OR WAIT null SECS
ROSWELL, Ga. -- Kimberly-Clark Health Care announces the launch of Kimberly-Clark* InteguSeal* Microbial Sealant (InteguSeal* Microbial Sealant), a first-in-class microbial barrier designed to reduce the risk of skin flora contamination throughout a surgical procedure. InteguSeal* Microbial Sealant was unveiled during the annual meeting of the Society of Thoracic Surgeons Jan. 28-30 in San Diego.
InteguSeal* Microbial Sealant uses a proprietary formulation to seal and immobilize pathogens to help protect against migration into an incision. InteguSeal* Microbial Sealant has been used in more than 15,000 applications during surgical procedures internationally. In late 2006, InteguSeal* Microbial Sealant received Food and Drug Administration (FDA) approval as a class II medical device and is now available for sale in the United States.
It is generally accepted that wound contamination by the patients endogenous skin flora is a key factor in the development of surgical site infection (SSI), and absolute skin sterilization prior to surgery is not possible.(1) InteguSeal* Microbial Sealant has a unique mechanism of action that does not promote bacterial resistance and does not need to be removed for suture or closure. Easy to apply and fast-drying, InteguSeal* Microbial Sealant can be used with a variety of patient skin preparation treatments and surgical products such as electrocautery, sutures, staples and wound adhesives. The versatile film bonds to skin surfaces with different curvature, hair-content or amount or types of flora present.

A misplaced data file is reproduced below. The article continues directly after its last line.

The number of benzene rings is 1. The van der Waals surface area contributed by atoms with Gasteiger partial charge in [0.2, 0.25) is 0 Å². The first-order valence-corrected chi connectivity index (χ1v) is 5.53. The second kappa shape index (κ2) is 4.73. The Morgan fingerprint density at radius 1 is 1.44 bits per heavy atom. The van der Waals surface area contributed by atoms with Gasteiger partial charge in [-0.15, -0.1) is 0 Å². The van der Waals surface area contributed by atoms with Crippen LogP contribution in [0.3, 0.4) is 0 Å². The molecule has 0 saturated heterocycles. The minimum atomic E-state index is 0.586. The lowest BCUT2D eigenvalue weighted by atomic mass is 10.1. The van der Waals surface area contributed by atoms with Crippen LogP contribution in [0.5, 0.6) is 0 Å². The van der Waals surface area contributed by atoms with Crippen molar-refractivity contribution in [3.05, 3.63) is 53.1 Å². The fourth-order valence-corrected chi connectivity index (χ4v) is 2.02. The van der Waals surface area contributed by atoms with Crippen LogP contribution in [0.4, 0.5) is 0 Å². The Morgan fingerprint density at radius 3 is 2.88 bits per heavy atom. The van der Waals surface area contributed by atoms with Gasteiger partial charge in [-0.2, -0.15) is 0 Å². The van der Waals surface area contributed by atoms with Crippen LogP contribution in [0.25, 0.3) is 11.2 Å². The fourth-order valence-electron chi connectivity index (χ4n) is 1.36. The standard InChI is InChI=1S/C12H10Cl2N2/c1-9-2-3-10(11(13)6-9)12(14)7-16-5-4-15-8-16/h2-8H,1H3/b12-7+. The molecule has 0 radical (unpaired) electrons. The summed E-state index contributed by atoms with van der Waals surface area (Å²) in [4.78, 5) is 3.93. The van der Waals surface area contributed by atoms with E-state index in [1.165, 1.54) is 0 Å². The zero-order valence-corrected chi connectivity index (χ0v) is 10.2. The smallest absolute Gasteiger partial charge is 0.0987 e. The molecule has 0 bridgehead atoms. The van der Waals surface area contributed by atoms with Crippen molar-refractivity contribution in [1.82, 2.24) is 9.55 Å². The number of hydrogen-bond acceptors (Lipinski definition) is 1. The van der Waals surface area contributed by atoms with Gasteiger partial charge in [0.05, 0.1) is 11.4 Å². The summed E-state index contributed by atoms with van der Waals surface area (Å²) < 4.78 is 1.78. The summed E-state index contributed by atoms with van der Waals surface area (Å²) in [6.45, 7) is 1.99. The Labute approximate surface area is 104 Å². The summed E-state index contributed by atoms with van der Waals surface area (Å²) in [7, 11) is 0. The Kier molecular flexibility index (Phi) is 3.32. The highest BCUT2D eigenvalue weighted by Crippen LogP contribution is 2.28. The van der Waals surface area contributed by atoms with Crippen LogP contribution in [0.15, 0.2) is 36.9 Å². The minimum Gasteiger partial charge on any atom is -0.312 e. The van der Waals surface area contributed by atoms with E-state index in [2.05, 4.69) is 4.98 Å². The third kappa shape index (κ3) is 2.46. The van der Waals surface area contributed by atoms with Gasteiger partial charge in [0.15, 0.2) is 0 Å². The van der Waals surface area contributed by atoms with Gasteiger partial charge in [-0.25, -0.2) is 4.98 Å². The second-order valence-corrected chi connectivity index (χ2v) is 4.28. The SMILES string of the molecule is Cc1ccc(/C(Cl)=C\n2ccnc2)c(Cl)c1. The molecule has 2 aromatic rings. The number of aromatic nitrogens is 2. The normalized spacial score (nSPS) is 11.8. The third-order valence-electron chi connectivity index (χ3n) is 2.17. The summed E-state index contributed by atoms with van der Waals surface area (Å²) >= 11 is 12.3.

Having a solution like InteguSeal* Microbial Sealant that helps to prevent a patients own skin flora from contaminating the surgical site will bring hospitals one step closer to reducing the risk of surgical site infection, stated John Amat, vice president of marketing and sales for Kimberly-Clark Health Care.
Currently, 2 percent to 5 percent of patients undergoing surgery are at risk for SSIs, a major source of morbidity following operative procedures.(2) Compared with uninfected patients, those with SSIs remain in hospitals seven days longer, have a 60 percent increased probability of admittance to Intensive Care Units, are five times more likely to return for continued care within 30 days of discharge and have double the mortality rate.(3)
Kimberly-Clark Health Care president Joanne Bauer says, The appropriate use of medical products during surgical procedures can help to prevent healthcare associated infections and ultimately lower costs incurred by facilities. This is why we are building on our strong portfolio of OR products and introducing new and innovative clinical solutions that help to support our customers healing mission.
1. Hagen KS and Treston-Aurand J. A comparison of two skin preps used in cardiac surgical procedures. AORN J 1995. 62(3):393-402
2. Surgical Site Infections; Case For Improvement. IHI.org (Institute of Healthcare Improvement)
3. Barnard B. (2003) Prevention of Surgical Site Infections. Infection Control Today. http://www.infectioncontroltoday.com/articles/341bpract.html
Source: Kimberly Clark Health Care